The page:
Kenyan Finance Minister Robinson Githae is ramping up spending to prepare for elections that were marred by violence more than four years ago, undermining plans to curb the budget deficit and adding to borrowing costs in East Africa’s largest economy.
Githae, who will give his budget speech at about 3 p.m. tomorrow in the capital, Nairobi, may increase expenditure by 25 percent to 1.5 trillion shillings ($17.7 billion) in the fiscal year ending June 30, 2013, according to estimates from the Finance Ministry. Uganda, Tanzania and Rwanda, who make up the East Africa Community with Kenya, are also scheduled to publish budget estimates. The fifth member of the EAC, Burundi, announced its 2012 spending plans in December.
East African governments, which earn most of their foreign currency from commodity exports, including tea and coffee, are struggling to support their economies and keep inflation under control after last year’s drought. Kenya may battle to meet its goal of trimming the budget deficit to 4.3 percent of gross domestic product next year as it boosts spending on security and creates a second-tier of government ahead of elections.
“It will be a challenge for Kenya to reduce the budget deficit, given that 1.5 trillion shillings is a big increase in the budget and revenue collection isn’t keeping pace,” Nikhil Hira, a partner with Deloitte LLP’s East Africa unit, said by phone from Nairobi. “The election is a budget priority with beefed up security to make sure things go smoothly.”
The yield on Kenya’s three-month Treasury bill rose for the first time in almost five months, increasing to 9.801 percent at an auction on June 7 from 9.336 percent the previous week. That was the first advance since Jan. 19, according to data on the central bank’s website.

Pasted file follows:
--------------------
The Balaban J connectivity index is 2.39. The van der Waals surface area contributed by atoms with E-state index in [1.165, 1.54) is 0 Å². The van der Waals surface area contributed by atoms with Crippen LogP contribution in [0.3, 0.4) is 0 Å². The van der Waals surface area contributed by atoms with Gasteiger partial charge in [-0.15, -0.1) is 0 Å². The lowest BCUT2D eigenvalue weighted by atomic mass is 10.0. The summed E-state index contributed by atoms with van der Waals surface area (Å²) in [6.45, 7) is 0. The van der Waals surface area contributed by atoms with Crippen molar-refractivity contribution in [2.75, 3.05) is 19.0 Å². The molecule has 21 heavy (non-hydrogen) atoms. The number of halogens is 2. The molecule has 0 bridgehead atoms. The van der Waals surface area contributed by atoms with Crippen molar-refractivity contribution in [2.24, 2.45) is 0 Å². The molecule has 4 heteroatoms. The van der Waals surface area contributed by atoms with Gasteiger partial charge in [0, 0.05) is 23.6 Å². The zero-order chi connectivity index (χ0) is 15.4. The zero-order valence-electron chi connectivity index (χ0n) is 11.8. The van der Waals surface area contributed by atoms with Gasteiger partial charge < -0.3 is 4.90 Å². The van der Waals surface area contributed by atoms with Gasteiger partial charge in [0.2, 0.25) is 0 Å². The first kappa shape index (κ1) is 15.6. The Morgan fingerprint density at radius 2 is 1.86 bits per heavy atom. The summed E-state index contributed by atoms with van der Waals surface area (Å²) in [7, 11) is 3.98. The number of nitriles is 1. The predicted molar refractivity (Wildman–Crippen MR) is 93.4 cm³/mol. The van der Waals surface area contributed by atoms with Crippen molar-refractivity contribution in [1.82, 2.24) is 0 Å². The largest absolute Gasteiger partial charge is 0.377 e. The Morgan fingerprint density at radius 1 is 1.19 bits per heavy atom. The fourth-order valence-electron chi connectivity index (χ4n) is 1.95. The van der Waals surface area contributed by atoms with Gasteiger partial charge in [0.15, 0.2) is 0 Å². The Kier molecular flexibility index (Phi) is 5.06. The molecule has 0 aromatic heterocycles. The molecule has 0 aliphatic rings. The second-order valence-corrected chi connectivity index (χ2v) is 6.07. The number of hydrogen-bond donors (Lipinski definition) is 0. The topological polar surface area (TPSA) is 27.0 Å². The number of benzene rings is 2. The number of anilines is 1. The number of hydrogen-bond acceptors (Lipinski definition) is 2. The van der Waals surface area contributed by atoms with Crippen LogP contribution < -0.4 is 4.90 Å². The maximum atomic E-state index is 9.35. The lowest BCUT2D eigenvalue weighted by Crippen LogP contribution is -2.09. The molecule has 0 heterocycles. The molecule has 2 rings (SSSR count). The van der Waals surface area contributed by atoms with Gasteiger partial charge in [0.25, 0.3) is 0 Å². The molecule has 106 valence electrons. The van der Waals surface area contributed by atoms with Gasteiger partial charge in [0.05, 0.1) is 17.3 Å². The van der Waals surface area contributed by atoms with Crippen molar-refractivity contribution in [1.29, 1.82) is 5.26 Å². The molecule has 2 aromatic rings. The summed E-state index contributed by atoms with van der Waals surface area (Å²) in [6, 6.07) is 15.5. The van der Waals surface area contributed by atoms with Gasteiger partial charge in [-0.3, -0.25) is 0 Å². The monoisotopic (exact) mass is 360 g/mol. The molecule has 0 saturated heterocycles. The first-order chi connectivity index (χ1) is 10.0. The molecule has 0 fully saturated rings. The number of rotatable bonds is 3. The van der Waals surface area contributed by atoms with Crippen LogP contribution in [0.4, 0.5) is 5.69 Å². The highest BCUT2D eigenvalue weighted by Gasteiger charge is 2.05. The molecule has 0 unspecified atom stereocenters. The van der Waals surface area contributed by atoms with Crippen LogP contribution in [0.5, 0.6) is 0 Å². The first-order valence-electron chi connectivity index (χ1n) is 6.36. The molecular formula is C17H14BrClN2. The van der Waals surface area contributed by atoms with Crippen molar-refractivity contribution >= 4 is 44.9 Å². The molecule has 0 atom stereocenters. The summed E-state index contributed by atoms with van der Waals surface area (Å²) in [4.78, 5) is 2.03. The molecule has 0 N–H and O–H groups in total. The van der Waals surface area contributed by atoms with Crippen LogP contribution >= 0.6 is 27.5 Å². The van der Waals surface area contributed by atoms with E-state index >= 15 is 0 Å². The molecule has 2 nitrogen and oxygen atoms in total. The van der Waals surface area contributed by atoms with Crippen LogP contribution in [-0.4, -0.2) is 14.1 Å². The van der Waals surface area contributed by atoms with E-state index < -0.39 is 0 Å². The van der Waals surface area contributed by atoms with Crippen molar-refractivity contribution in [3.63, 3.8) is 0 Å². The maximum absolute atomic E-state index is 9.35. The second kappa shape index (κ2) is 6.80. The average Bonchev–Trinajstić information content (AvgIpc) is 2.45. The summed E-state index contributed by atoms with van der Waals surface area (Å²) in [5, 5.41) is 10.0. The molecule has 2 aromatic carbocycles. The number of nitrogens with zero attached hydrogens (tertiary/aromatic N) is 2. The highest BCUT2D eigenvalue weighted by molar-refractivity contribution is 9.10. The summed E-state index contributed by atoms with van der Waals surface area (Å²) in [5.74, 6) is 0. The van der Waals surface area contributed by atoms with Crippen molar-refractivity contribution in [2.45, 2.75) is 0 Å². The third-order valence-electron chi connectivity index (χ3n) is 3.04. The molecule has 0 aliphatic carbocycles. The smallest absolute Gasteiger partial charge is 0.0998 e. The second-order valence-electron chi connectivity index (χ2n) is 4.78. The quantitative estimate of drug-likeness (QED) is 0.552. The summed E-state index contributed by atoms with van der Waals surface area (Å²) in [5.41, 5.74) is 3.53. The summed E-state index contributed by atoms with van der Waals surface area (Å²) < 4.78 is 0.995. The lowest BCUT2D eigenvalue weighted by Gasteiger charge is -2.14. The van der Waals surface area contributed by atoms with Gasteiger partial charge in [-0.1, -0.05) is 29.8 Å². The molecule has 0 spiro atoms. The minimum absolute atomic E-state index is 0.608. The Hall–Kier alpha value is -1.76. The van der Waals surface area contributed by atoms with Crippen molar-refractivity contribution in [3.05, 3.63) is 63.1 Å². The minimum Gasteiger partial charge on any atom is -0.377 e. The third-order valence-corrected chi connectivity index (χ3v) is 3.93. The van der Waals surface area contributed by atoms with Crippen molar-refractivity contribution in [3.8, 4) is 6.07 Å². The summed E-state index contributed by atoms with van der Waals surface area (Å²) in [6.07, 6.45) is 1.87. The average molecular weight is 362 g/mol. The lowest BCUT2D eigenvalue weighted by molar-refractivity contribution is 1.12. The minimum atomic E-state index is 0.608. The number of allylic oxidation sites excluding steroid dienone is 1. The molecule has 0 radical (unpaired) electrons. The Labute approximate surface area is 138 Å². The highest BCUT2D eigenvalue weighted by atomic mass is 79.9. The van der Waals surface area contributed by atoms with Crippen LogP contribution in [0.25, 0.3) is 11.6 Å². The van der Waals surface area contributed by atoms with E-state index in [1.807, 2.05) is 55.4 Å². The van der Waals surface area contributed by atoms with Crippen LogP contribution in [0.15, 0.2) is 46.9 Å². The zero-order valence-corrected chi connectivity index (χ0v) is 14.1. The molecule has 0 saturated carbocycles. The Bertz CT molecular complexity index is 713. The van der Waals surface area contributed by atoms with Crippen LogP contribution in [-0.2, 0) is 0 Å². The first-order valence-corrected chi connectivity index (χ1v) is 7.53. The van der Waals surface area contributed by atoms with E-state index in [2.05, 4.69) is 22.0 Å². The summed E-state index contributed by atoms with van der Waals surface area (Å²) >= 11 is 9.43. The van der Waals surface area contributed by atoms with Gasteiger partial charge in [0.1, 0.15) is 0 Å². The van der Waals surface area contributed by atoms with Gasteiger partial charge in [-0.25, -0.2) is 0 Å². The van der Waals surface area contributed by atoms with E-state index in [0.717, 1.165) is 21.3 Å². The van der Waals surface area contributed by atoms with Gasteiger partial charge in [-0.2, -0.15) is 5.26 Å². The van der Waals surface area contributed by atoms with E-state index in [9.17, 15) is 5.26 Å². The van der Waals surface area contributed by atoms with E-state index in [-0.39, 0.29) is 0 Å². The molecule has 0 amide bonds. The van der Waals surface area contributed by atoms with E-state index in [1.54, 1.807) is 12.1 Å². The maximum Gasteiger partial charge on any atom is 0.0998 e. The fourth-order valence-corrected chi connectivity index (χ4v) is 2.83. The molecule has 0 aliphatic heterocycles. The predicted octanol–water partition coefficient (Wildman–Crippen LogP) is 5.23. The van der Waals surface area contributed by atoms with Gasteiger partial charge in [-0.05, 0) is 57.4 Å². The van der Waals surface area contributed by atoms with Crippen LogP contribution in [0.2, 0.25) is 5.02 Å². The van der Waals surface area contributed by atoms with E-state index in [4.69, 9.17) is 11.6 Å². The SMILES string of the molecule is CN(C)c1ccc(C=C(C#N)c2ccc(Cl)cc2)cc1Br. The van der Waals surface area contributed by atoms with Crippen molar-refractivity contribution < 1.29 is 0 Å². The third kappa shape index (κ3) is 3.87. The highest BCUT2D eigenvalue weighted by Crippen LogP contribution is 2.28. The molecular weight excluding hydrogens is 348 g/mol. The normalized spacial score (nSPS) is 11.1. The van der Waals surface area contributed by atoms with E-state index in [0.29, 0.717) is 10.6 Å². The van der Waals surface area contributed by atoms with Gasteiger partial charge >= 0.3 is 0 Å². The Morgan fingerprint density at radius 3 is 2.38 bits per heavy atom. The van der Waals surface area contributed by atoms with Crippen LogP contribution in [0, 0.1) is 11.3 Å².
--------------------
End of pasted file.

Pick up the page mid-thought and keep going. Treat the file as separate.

Kenya is spending more on technology to avoid voter fraud, creating a Supreme Court, and setting up a Senate and 47 county- level governments that will handle at least 15 percent of revenue. Allegations of vote-rigging after the last poll in 2007 sparked two months of ethnic violence, in which at least 1,100 people died.
“Increased spending means bigger budget deficits, and in our view they will have to be financed primarily with domestic borrowing, pushing up yields,” Yvonne Mhango, a pan-African economist at Renaissance Capital in Johannesburg, said in a phone interview.
That may make it difficult for Githae to curb the budget deficit to 4.3 percent of gross domestic product next year from an estimated 6.9 percent in the 12 months ending June 30. Revenue from taxes and grants is projected to climb 34 percent to 954.6 billion shillings next year, according to budget estimates tabled in Parliament on April 26.
Adding to fiscal pressures, Kenya is also financing a military operation in neighboring Somalia to fight al-Shabaab militants. The government plans to raise 106.7 billion shillings in domestic markets and 143.6 billion from international sources, according to the budget documents.
Uganda, which plans to start pumping its first crude oil this year, may lift spending by 10 percent to 10.23 trillion Ugandan shillings ($4.1 billion) in the year through June 30, 2013, according to Finance Ministry estimates in March. Building the planned 600-megawatt Karuma hydropower plant along the Nile River in the northwest is a budget priority, the ministry said.
Rwanda’s budget is set to increase by 15 percent to 1.4 trillion francs ($2.3 billion), with 26 percent of that set aside for projects, including electricity and transport investments, the Kigali-based Rwanda Focus, a weekly newspaper, reported on June 11, citing a presentation of estimates by Finance Minister John Rwangombwa.
In Tanzania, the Finance Ministry has proposed a 15 trillion-shilling ($9.4 billion) spending plan for the next fiscal year, 17 percent more than this year. Expenditure will be focused on areas including infrastructure, agriculture and defense, Zitto Kabwe, a spokesman for finance at the opposition party, Chadema, said on June 12.
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